Looking For Alaska

Summary: Looking for Alaska is the story of Miles “Pudge”  Halter, a typical boring kid who leaves Florida to go Culver Creek Preparatory School in Alabama. Miles is intrigued by the famous last words of Francois Rabelais last words, “I go to seek a Great Perhaps.” As he goes on trying to figure out what these words mean to him, he befriends Chip Martin and the beautiful Alaska Young. He soon falls in love with Alaska, but learns that she is a bit unstable and self-destructive. As the year goes on, the group of friends play pranks and have some fun, but at the end of it all, comes a shocking twist, but a wise lesson to go with it.

Strengths: Looking for Alaska is set in modern times and is considered Realistic Fiction. The main character Miles is someone a lot of people can relate to. He isn’t super athletic or super smart. He is just average, which makes him as realistic and relatable as anyone. The character of Alaska is realistic as well. She has had some issues in the past and with them, comes a self-destructing nature. A lot of teenagers have similar problems and end up on a difficult path, just like Alaska. The tone throughout the book is humorous at times, but it does not forget to be serious when it needs to be. At the end, there is a moral that came at a high price, which again, a lot of people go through.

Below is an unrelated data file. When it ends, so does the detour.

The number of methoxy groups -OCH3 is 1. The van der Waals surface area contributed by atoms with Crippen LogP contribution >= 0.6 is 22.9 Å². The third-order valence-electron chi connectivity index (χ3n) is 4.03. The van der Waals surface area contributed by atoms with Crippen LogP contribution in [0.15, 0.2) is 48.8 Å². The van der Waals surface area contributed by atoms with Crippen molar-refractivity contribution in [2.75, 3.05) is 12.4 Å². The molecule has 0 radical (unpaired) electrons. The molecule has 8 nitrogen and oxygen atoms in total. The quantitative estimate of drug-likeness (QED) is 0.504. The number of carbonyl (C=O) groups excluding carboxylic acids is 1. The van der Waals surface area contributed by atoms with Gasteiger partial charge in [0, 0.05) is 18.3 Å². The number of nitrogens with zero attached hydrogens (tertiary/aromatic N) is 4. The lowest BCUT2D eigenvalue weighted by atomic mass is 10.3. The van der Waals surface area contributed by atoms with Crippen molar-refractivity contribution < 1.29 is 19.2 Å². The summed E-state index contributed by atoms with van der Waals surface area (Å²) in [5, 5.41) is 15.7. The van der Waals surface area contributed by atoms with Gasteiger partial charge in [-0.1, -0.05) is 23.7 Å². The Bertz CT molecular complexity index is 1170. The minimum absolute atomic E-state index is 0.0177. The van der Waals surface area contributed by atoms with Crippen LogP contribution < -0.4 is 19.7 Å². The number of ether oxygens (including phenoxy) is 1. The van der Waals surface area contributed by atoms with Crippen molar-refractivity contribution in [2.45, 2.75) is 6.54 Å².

Connections to Text: This book won the Michael Printz Award, which exemplifies literary excellence in young adult literature, in 2006. When we look at How Adolescents Develop, Miles is going through some of Havighurts stages. He finds peers that he connects to, which include Chip and Alaska. He also has some rivals on campus. It seems that Miles hasn’t truly developed appropriate sex roles, because his attraction to Alaska seems to be more of a lust, rather than truly being in love with her. As the story goes on however, he does actually start to fall for her instead of just lusting after her.

Other Connections: Book Trailer  Similar Books   Lesson Plans

Green, J. (2005). Looking for Alaska. New York: Dutton Books.
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